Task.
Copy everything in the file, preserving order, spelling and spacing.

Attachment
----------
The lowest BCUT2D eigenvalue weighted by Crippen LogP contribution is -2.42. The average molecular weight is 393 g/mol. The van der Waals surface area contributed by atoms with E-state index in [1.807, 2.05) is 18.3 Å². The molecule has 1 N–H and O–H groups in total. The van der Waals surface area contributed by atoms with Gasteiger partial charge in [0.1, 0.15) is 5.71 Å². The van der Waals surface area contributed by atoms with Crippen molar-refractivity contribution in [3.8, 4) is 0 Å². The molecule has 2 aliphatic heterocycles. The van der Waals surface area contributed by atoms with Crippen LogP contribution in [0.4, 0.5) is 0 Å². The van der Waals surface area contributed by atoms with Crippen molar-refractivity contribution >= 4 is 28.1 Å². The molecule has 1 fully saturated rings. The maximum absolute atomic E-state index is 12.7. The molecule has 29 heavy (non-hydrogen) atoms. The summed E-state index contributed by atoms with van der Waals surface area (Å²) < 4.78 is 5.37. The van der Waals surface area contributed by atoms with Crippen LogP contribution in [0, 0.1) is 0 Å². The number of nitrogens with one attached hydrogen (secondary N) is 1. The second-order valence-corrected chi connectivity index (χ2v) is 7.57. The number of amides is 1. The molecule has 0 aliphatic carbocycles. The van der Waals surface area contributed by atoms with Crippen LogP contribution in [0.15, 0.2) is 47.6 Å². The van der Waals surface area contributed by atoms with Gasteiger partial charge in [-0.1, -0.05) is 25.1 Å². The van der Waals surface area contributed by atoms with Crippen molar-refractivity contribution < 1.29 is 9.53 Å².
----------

The lowest BCUT2D eigenvalue weighted by Crippen LogP contribution is -2.42. The average molecular weight is 393 g/mol. The van der Waals surface area contributed by atoms with E-state index in [1.807, 2.05) is 18.3 Å². The molecule has 1 N–H and O–H groups in total. The van der Waals surface area contributed by atoms with Gasteiger partial charge in [0.1, 0.15) is 5.71 Å². The van der Waals surface area contributed by atoms with Crippen molar-refractivity contribution in [3.8, 4) is 0 Å². The molecule has 2 aliphatic heterocycles. The van der Waals surface area contributed by atoms with Crippen LogP contribution in [0.4, 0.5) is 0 Å². The van der Waals surface area contributed by atoms with Crippen molar-refractivity contribution >= 4 is 28.1 Å². The molecule has 1 fully saturated rings. The maximum absolute atomic E-state index is 12.7. The molecule has 29 heavy (non-hydrogen) atoms. The summed E-state index contributed by atoms with van der Waals surface area (Å²) < 4.78 is 5.37. The van der Waals surface area contributed by atoms with Crippen LogP contribution in [0, 0.1) is 0 Å². The number of nitrogens with one attached hydrogen (secondary N) is 1. The second-order valence-corrected chi connectivity index (χ2v) is 7.57. The number of amides is 1. The molecule has 0 aliphatic carbocycles. The van der Waals surface area contributed by atoms with Crippen LogP contribution in [0.15, 0.2) is 47.6 Å². The van der Waals surface area contributed by atoms with Gasteiger partial charge in [-0.1, -0.05) is 25.1 Å². The van der Waals surface area contributed by atoms with Crippen molar-refractivity contribution < 1.29 is 9.53 Å².